A group of Chinese researchers at Tsinghua University recently created a chip that combines conventional artificial intelligence (AI) with an AI inspired by the human brain. The team claims this breakthrough could lead to a more naturalized AI. The researchers demonstrated the capabilities of the new chip in a video of a self-driving bicycle that stands-up, balances itself, avoids obstacles, tracks objects and reacts to voice commands. This breakthrough is happening in the context of a US-China technology competition and trade war. Last May, the US put Chinese telecommunications giant Huawei on a trade blacklist to prevent US companies from selling components that might be used to threaten US national security. China is behind in traditional chip making, but AI chip making presents a huge opportunity for China to advance in the technology race. For China, this puts them one step closer to realizing its goal of being the world leader in AI by 2030.
Recent protests in Hong Kong occurred over a bill which would allow Hong Kong residents to be brought to court in mainland China for actions done in Hong Kong. More specifically, protesters in Hong Kong are concerned that freedom of expression is under attack because of fears that Hong Kong critics of China’s government might be extradited to the People’s Republic of China. These happenings come as part of a history of power struggles between China and Hong Kong. Hong Kong is a former British colony which was only recently given back to China in 1997. Hong Kong first became a British colony in 1842 after the First Opium War. The war occurred as an attempt by China to suppress an illegal British drug trade of Opium into China; the British won the war which lead to the Treaty of Nanjing. This treaty gave Hong Kong to British control. It was one of several unequal treaties between China and imperialist powers. China has in recent history sought to regain its strength on the global stage. The agreement in which Hong Kong was returned to China was described as creating “one country, two systems.” This recent bill is looking like a threat to the “two systems” part of the slogan. Perhaps this is a way for China to assert itself against Western power.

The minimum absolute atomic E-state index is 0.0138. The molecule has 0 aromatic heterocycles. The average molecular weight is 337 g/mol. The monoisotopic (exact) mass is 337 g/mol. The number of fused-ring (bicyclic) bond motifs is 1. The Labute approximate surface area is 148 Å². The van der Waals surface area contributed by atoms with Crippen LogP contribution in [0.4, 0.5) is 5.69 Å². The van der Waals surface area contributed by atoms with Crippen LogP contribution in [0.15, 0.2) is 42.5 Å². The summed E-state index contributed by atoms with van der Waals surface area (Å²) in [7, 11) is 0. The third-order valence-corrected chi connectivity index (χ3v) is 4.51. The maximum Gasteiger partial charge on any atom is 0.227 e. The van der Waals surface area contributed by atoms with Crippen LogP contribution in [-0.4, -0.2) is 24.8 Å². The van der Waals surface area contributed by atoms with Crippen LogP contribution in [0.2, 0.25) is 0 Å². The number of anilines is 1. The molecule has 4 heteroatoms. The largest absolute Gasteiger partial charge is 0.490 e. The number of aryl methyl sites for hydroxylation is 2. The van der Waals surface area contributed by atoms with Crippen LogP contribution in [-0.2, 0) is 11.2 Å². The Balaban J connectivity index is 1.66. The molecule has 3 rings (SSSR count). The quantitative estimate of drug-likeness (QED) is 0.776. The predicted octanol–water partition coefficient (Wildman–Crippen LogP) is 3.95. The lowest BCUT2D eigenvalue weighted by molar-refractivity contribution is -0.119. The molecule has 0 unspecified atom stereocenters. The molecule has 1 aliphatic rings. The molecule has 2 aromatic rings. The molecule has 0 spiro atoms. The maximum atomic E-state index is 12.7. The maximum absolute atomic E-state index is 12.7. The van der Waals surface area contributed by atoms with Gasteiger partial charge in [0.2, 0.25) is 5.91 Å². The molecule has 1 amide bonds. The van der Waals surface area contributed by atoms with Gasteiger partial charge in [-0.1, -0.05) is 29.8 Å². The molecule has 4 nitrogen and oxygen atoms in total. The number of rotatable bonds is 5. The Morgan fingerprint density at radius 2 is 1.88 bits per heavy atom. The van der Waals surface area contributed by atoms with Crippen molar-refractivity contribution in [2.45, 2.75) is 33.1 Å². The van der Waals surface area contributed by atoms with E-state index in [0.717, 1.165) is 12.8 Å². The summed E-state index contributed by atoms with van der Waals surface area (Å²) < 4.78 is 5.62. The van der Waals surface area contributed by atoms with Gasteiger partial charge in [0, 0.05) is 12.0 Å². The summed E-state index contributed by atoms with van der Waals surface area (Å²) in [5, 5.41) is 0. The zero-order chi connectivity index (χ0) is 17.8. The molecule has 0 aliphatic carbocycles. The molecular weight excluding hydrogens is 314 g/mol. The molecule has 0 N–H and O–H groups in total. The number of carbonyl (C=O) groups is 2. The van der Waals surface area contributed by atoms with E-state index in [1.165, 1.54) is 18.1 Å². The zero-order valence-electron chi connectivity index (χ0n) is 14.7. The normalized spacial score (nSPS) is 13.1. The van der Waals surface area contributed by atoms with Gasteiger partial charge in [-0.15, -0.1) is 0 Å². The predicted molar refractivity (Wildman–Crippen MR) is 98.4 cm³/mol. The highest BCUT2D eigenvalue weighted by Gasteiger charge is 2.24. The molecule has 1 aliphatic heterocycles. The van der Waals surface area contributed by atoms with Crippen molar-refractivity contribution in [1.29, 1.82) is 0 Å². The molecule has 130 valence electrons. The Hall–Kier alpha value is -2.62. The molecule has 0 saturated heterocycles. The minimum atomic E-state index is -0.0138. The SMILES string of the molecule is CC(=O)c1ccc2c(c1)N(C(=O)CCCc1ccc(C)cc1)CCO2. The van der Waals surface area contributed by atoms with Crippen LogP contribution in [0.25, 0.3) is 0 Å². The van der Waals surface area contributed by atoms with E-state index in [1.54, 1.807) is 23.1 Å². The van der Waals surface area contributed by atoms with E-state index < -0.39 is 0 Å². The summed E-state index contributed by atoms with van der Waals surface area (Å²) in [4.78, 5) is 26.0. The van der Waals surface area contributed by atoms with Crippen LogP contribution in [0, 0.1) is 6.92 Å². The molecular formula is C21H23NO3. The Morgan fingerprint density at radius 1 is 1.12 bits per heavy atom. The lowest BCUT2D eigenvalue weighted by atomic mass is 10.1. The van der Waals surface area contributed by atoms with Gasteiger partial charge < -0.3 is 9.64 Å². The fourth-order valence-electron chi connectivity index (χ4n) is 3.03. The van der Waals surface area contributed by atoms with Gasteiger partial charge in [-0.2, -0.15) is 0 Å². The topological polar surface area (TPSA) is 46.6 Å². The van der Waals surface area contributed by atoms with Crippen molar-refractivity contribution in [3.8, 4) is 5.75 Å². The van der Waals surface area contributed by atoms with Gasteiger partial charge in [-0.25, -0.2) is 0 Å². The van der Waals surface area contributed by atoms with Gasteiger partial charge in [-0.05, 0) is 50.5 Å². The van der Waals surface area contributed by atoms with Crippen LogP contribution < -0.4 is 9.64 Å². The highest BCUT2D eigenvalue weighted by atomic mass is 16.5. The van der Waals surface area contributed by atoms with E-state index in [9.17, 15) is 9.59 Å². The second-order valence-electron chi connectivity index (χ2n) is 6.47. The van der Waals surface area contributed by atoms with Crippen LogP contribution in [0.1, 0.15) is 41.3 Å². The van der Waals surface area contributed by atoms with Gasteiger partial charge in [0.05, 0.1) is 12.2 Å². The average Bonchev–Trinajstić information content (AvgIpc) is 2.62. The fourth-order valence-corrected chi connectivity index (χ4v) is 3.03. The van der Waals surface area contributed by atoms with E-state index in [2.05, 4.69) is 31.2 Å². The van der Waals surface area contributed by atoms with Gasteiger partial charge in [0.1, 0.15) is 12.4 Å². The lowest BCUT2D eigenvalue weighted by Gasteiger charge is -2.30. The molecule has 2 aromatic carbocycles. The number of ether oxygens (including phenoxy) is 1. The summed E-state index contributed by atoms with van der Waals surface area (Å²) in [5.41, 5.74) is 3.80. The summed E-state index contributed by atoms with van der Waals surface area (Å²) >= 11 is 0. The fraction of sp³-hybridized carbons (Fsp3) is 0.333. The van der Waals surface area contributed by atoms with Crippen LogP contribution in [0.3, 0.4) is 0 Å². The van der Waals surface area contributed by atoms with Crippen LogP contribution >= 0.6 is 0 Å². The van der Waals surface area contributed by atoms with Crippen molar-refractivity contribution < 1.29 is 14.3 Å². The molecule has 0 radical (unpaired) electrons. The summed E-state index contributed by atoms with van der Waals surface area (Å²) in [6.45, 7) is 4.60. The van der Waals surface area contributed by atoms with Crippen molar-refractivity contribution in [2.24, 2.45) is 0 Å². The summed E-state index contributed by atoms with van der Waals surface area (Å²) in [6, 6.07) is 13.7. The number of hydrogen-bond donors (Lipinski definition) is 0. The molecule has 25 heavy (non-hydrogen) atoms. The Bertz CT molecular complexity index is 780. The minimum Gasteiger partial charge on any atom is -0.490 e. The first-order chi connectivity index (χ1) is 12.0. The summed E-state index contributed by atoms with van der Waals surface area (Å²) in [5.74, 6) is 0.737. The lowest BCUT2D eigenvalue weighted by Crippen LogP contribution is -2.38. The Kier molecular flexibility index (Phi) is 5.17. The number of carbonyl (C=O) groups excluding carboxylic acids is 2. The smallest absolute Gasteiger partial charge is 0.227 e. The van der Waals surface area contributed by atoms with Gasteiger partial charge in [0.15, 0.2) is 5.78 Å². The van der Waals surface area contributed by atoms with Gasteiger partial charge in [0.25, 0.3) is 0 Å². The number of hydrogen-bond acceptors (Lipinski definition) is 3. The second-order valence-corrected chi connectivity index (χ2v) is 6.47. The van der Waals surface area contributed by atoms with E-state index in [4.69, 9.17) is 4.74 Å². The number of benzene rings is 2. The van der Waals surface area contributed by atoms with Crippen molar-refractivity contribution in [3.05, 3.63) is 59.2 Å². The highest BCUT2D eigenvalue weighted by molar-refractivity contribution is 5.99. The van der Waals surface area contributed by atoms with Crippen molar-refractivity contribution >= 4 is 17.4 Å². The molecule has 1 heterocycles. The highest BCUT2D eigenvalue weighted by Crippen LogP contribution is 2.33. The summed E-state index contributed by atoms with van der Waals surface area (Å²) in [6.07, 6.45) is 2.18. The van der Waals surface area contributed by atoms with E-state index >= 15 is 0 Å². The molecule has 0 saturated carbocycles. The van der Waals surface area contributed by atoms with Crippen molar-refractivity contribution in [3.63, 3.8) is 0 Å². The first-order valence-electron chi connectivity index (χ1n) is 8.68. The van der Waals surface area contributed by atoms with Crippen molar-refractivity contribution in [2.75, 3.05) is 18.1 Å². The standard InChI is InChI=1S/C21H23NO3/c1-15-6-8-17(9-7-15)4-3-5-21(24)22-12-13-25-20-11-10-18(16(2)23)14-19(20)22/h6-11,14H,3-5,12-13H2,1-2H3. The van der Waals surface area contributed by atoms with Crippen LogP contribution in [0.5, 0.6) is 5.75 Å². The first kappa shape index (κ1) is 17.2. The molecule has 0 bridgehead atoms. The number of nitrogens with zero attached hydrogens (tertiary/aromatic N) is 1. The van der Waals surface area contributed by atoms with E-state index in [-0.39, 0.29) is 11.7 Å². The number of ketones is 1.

Hong Kong served as a refuge for mainland Chinese people during the invasion of China by the Japanese Empire during the Sino-Japanese war starting in 1937. Eventually the Japanese took over Hong Kong as part of the war, yet the British regained control after WW2. In 1984 Britain and China signed an agreement about Hong Kong, promising it will be returned to Chinese rule in 1997 under the conditions that Hong Kong would keep its capitalist system and its partially democratic political system. Concerns now exist that this agreement seems to be under attack. If Hong Kong critics of the government in Beijing end up punished in mainland China for expressing their perspective, little hope is left for the “two systems” agreement.